Iconic, much adapted for film and TV, these tales have been around a while and many people have taken pleasure from them in this form. But, until now, I’d not read a single one. This collection both introduces and develops the character (I met one of the original actors, Joan Hickson, whilst working on an article with her son, Nick, when she lived in Wivenhoe. Very private and reserved lady.)
|Joan Hickson (Photo credit: Wikipedia)|
What I hadn’t appreciated was that the written stories actually distance Miss Marple from most of the events and take the form of tales told at her house. She then interprets the facts from what she’s been told and develops her theories from there. The adaptations generally set her amongst the action, sometime even placing her in danger, but the written stories tend not to do that at all.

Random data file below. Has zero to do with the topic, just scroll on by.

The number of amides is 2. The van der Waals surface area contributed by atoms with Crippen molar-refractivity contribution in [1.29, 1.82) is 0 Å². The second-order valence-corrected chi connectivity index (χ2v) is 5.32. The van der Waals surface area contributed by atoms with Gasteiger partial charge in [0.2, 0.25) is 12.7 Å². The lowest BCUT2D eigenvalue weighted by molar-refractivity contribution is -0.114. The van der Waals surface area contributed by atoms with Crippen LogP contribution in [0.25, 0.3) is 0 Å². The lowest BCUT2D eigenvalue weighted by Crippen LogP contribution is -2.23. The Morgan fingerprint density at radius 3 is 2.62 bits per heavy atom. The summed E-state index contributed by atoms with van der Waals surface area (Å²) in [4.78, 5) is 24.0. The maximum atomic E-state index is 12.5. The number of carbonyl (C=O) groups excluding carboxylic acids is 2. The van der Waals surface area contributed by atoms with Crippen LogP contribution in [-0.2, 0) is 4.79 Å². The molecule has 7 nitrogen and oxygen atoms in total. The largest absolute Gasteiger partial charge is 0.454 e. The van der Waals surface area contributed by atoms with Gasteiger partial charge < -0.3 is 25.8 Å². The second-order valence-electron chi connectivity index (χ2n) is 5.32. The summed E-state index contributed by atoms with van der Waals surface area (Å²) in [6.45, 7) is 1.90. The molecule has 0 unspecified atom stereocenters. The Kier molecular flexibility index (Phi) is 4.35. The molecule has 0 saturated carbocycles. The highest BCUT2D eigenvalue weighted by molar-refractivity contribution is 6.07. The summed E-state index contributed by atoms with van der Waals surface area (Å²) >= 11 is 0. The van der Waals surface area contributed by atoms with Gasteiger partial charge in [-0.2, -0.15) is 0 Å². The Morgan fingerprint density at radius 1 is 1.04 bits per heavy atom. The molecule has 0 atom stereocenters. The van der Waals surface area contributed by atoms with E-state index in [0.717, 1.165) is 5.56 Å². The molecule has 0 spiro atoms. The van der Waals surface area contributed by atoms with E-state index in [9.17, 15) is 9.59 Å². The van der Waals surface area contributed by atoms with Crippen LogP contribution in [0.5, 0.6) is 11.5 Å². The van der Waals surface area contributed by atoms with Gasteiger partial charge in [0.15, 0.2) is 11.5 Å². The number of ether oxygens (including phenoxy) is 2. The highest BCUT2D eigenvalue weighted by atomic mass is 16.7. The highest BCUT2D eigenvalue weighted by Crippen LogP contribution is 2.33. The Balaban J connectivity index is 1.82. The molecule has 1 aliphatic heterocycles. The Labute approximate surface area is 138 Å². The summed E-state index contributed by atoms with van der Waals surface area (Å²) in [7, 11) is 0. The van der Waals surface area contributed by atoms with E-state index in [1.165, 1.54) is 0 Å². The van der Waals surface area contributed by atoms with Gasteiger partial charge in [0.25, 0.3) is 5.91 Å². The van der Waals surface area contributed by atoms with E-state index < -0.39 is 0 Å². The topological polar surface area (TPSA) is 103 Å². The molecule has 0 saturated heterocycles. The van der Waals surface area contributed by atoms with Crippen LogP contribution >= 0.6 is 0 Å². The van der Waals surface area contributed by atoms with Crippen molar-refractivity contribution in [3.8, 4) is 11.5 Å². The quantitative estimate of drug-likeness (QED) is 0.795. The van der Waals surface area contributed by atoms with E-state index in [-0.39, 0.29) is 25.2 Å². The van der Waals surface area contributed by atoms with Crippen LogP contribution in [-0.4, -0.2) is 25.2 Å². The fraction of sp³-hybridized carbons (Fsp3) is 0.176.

The tales are written in Christies no-nonsense, straightforward style. There are no pretentions to literary greatness here, just mysteries set out in simple terms. Very much of their time, they reveal the contemporary prejudices and values of the protagonists. The village setting could have been claustrophobic, but Christie’s ability to connect the locality with the wider world enables the reader to see the ubiquity of human nature. And it is human nature that most features in these tales.
A gentle and undemanding read. Something to while away a few hours in a country house hotel or on a day at the beach, sitting in a deck chair and drinking tea. Very comfortable.
I enjoyed the read and recommend it to those who’ve seen the better adaptations and enjoyed their mix of gentle humour and cosy crime. Worth dipping into, I think.